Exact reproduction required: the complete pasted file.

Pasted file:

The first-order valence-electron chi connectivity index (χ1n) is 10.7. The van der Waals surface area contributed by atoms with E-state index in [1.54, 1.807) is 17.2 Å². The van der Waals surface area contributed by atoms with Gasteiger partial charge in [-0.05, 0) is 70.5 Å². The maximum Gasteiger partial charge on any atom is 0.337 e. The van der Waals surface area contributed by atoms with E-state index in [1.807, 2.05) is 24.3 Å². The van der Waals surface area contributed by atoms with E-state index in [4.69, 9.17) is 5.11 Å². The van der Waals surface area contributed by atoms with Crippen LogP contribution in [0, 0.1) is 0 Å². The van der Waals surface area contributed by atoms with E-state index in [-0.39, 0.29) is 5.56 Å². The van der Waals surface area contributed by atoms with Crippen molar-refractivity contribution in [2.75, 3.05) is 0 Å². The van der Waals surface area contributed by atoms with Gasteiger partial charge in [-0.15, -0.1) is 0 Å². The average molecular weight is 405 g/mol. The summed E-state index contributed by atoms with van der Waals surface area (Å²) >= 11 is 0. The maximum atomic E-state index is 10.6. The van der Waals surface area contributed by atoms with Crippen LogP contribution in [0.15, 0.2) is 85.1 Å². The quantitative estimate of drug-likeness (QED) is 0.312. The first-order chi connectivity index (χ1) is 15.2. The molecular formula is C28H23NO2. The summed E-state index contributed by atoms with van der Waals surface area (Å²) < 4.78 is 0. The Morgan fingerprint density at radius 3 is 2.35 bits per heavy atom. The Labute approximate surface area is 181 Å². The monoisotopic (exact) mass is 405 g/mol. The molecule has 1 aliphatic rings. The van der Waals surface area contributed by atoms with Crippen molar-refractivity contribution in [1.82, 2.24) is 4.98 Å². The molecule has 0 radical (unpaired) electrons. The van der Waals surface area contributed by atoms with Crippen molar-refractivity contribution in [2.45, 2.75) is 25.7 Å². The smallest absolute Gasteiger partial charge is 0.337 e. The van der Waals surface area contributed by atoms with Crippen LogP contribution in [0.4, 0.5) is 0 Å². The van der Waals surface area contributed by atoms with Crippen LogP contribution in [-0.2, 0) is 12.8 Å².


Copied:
The first-order valence-electron chi connectivity index (χ1n) is 10.7. The van der Waals surface area contributed by atoms with E-state index in [1.54, 1.807) is 17.2 Å². The van der Waals surface area contributed by atoms with Gasteiger partial charge in [-0.05, 0) is 70.5 Å². The maximum Gasteiger partial charge on any atom is 0.337 e. The van der Waals surface area contributed by atoms with E-state index in [1.807, 2.05) is 24.3 Å². The van der Waals surface area contributed by atoms with E-state index in [4.69, 9.17) is 5.11 Å². The van der Waals surface area contributed by atoms with Crippen LogP contribution in [0, 0.1) is 0 Å². The van der Waals surface area contributed by atoms with E-state index in [-0.39, 0.29) is 5.56 Å². The van der Waals surface area contributed by atoms with Crippen molar-refractivity contribution in [2.75, 3.05) is 0 Å². The van der Waals surface area contributed by atoms with Gasteiger partial charge in [-0.15, -0.1) is 0 Å². The average molecular weight is 405 g/mol. The summed E-state index contributed by atoms with van der Waals surface area (Å²) >= 11 is 0. The maximum atomic E-state index is 10.6. The van der Waals surface area contributed by atoms with Crippen LogP contribution in [0.15, 0.2) is 85.1 Å². The quantitative estimate of drug-likeness (QED) is 0.312. The first-order chi connectivity index (χ1) is 15.2. The molecular formula is C28H23NO2. The summed E-state index contributed by atoms with van der Waals surface area (Å²) < 4.78 is 0. The Morgan fingerprint density at radius 3 is 2.35 bits per heavy atom. The Labute approximate surface area is 181 Å². The monoisotopic (exact) mass is 405 g/mol. The molecule has 1 aliphatic rings. The van der Waals surface area contributed by atoms with Crippen molar-refractivity contribution in [1.82, 2.24) is 4.98 Å². The molecule has 0 radical (unpaired) electrons. The van der Waals surface area contributed by atoms with Crippen molar-refractivity contribution in [2.45, 2.75) is 25.7 Å². The smallest absolute Gasteiger partial charge is 0.337 e. The van der Waals surface area contributed by atoms with Crippen LogP contribution in [0.4, 0.5) is 0 Å². The van der Waals surface area contributed by atoms with Crippen LogP contribution in [-0.2, 0) is 12.8 Å².